News from Around the Art World: December 11, 2017
Supreme Court hears arguments in claim against Iranian antiquities
Can a collection of Persian antiquities held at a Chicago museum be used to pay damages to the American victims of a terrorist bombing in Jerusalem? That was the question argued at the US Supreme Court on 4 December, in a claim brought by Jenny Rubin and others against Iran. But the justices who questioned the lawyers involved in the case seemed skeptical about allowing the artefacts to be seized.
Rubin and the other plaintiffs, who were the victims of a 1997 suicide bombing in a pedestrian mall, won a $71m judgment in US court against Iran in 2003. To get paid, they are claiming the 30,000 ancient Persian clay tablets and artifacts in the Persepolis Collection at the University of Chicago's Oriental Institute, which have been on loan from Iran since 1937.
--Via Martha Lufkin, The Art Newspaper
National Museum of Gospel Music planned for Bronzeville site
If planners get their way, Chicago will have the nation’s first major gospel music museum, on the site once occupied by Pilgrim Baptist Church, known as the birthplace of gospel.
The National Museum of Gospel Music will unveil its plans for the $37.2 million Bronzeville institution, targeting a 2020 opening, at a news conference Friday afternoon on the nearby campus of Illinois Institute of Technology.
--Via Steve Johnson, Chicago Tribune
Bob Meyer infuses color into his long history of theatrical artwork
Something unusually magical happens to the work of visual artists who also are preoccupied with the theater. Think of Pablo Picasso, Marc Chagall, Jean Cocteau, Alexander Calder, Salvador Dali, Robert Rauschenberg, David Hockney and William Kentridge, to name a few, and don’t forget Leonardo da Vinci.
Bob Meyer, the Chicago-bred artist, actor, director and writer who now lives in a village outside Paris near Monet’s Giverney gardens (and has installed his studio in an actual cave across the street from his home), is another ideal example of this cross-pollination of image with story, character and dialogue. His haunting pencil drawings and prints became a prized feature of the Chicago theater scene in the 1980s and ’90s, when he founded the Gare St. Lazare Players, a company that has since established itself in France and been seen throughout Europe, and under whose banner Meyer has been responsible for 60 productions of self-penned work, as well as plays by Samuel Beckett, Harold Pinter, Sam Shepard, Wallace Shawn, Dario Fo and many others.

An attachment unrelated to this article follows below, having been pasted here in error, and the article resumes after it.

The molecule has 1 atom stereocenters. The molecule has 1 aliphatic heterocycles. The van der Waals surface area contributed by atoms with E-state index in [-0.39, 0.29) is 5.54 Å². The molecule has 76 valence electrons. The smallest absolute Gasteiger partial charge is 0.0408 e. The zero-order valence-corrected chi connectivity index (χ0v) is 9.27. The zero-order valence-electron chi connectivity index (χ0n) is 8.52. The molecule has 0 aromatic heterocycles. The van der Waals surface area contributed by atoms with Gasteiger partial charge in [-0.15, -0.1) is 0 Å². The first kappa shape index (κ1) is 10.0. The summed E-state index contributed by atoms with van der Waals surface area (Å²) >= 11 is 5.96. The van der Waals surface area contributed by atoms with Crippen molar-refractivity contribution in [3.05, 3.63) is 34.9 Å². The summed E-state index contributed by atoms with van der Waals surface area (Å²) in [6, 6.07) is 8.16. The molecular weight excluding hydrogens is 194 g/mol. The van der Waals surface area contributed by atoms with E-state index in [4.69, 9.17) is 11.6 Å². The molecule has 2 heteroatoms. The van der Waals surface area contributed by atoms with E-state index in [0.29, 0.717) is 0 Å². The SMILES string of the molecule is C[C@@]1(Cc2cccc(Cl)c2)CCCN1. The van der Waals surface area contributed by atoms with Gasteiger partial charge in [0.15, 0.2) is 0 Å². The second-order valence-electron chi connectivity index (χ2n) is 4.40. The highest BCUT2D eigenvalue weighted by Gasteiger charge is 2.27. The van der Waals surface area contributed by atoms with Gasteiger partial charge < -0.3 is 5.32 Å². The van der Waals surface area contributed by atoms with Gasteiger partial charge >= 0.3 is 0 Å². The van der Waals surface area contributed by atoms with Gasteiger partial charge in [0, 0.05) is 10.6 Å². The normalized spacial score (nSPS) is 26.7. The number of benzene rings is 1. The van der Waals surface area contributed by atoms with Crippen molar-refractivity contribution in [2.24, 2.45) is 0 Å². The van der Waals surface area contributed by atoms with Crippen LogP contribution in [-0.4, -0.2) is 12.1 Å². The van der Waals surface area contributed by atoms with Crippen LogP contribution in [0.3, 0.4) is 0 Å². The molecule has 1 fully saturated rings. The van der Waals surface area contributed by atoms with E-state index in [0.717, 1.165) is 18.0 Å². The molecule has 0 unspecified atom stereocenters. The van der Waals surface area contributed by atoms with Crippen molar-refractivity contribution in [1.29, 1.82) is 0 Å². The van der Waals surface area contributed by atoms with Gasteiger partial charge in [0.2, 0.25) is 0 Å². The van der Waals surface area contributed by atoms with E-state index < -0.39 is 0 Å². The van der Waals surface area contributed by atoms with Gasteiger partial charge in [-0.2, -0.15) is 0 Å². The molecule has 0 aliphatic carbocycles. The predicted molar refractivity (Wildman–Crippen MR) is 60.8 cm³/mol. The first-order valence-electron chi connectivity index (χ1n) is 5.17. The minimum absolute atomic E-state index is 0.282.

--Via Hedy Weiss, Chicago Sun Times
Do Women Dealers Represent More Women Artists?
What would the world look like if more women were in charge?
An Artsy analysis comparing the artist rosters of the 199 female-run and male-run galleries showing at the 16th edition of Art Basel in Miami Beachprovides one clue. Dealers who are women are 28% more likely to show artists who are women. The gender breakdown of artists listed on the websites of the 126 male-run galleries showing at Art Basel in Miami Beach is 75% male artists to 25% female artists, a ratio of three to one.
--Via Anna Louie Sussman and Kim Hart, Artsy
It's past time to save the Uptown Theatre
Even before it went dark nearly four decades ago, the Uptown Theatre was in decline—the North Side's own architectural Miss Havisham, outfitted in its decaying Jazz Age finery. Once a dazzling movie theater that represented the outer limits of extravagant Roaring '20s design, the 4,500-seat colossus by the 1970s had faded, playing host to Grateful Dead concerts and closed-circuit boxing matches. Then, in 1981, the doors shut—and since then, a generation of community activists has worked against the odds to see that those doors don't remain shut for good.
As Crain's contributor Mark Guarino reports in this week's issue, time is not on the preservationists' side. "If this isn't resolved soon, this building will continue to deteriorate," says Ward Miller, executive director of Preservation Chicago.
--Via Crain's Editorial Board, Crain's Chicago Business